Anthony: At that point I was pretty sure I was going to Detroit. I thought I was going to definitely be that No. 2 pick if Cleveland was taking Bron as it looked like.
Dumars: When they drew the Nuggets card at No. 3 my heart stopped for the 60 seconds it took Russ Granik to reveal who was No. 2. It didn't start until I heard Memphis' name at No. 2. 3
Cornstein: The stars had aligned. It was surreal. Eight hours earlier the Pistons were dreaming of getting Darko and then they had the No. 2 pick. By the end of the night I'd heard from the Pistons and were pretty sure they were going to take him with that pick.
Ronzone: We were like, "Can you believe this guy just fell into our lap?"
Within 10 days, Brown had resigned as coach of the 76ers and was hired to replace Carlisle as coach of the Pistons. Brown led the Pistons to a title the next season.
Cornstein: After the lottery, we all went out to dinner at Mr. Chow's. And then Mariah Carey sat down at the next table. I mean, this day was surreal, you couldn't make this stuff up.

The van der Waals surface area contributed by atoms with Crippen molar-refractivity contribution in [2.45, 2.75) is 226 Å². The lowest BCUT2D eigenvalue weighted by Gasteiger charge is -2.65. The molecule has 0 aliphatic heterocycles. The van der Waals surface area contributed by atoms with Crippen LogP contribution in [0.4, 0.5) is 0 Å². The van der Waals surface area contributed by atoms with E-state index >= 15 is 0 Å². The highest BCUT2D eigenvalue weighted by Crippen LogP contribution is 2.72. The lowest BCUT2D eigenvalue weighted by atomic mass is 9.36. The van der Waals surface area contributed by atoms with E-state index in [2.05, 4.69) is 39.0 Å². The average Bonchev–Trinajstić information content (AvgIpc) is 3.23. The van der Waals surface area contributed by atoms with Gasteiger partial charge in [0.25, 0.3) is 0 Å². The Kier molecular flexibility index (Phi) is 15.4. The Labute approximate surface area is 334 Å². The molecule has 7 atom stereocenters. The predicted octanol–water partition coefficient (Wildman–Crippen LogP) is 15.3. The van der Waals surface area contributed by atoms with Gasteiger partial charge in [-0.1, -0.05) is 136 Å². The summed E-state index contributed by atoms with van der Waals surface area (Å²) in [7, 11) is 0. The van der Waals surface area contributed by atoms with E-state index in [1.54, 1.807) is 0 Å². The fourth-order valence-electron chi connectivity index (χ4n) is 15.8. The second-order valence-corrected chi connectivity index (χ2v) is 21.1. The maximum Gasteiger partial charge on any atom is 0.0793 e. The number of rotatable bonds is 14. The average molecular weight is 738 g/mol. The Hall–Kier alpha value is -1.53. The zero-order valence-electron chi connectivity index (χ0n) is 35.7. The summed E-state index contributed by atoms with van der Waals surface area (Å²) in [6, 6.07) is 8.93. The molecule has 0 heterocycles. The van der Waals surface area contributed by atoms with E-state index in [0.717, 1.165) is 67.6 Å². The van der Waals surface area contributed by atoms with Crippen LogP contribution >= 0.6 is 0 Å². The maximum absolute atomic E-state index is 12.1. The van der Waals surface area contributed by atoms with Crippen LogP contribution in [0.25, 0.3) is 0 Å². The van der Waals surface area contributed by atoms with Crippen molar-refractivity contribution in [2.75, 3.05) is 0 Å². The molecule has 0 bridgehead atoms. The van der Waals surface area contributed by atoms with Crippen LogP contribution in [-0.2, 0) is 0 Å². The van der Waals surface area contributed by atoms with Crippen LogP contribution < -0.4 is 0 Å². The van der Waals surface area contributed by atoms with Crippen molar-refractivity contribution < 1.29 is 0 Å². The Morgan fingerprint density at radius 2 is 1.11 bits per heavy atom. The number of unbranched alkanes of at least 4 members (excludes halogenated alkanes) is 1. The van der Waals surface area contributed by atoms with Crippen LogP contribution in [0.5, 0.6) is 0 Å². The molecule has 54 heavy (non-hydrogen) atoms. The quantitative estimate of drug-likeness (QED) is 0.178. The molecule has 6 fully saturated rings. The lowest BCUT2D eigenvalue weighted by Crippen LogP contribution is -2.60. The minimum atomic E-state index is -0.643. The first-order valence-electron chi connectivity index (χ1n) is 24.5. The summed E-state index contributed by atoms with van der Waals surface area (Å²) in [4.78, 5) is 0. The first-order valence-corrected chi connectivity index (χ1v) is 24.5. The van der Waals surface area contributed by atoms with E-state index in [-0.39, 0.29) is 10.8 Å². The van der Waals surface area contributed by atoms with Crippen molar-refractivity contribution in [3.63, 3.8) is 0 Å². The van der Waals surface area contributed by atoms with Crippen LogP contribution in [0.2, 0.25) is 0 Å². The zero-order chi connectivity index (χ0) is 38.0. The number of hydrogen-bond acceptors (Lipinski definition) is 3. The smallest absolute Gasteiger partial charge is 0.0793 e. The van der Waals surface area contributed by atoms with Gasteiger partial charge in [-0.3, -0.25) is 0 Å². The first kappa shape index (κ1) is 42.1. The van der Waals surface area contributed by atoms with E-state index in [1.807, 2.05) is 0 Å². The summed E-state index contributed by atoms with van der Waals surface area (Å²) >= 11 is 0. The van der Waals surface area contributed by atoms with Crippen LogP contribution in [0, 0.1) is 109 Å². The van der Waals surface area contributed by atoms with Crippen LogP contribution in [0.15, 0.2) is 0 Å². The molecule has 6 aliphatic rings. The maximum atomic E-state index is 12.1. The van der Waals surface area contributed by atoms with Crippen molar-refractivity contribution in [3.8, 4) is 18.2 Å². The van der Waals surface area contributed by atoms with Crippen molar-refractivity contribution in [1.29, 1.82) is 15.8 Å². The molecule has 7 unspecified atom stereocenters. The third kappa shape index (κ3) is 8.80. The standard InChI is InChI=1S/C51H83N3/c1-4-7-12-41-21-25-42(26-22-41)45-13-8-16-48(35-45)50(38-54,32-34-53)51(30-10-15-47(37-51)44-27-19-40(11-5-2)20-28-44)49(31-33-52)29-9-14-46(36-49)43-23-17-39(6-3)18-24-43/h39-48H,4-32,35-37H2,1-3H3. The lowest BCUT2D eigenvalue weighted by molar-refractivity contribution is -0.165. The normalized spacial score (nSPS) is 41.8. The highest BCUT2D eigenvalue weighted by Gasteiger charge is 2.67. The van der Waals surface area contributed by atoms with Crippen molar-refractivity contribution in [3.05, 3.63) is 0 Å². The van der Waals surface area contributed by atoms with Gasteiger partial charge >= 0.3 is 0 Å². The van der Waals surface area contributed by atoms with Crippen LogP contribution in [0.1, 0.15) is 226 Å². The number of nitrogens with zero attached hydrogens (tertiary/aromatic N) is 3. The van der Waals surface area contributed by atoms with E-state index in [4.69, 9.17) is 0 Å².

Ford: Darko had never had Chinese food before. He was upset because he wanted bread. They brought him out some Mu Shu pancakes. He was like, "What the heck is this?" That's when you realized how young he was and how new this all was to him. He was discombobulated. It was funny at the time but it was one of those little signs of how hard the transition was going to be for him.
There was no drama with the first pick, but the rest of the draft lacked such certainty.
Ford: About a week after that Darko workout in New York, the Pistons brought him to Detroit and he worked out again. It wasn't as good as the first one but he was impressive and they pretty much committed to him then. Will Robinson was this legendary scout for the Pistons. He had discovered Grant Hill, Joe Dumars and many, many others. Will compared him to a young Wilt Chamberlain. I wrote his quote but people always seem to attribute it to me.
Will Robinson (Pistons scout, 1976-2003): [Darko] is going to own the game. Own the game. We're going to have to build a new arena. The only thing that could destroy a kid like that is a woman. 5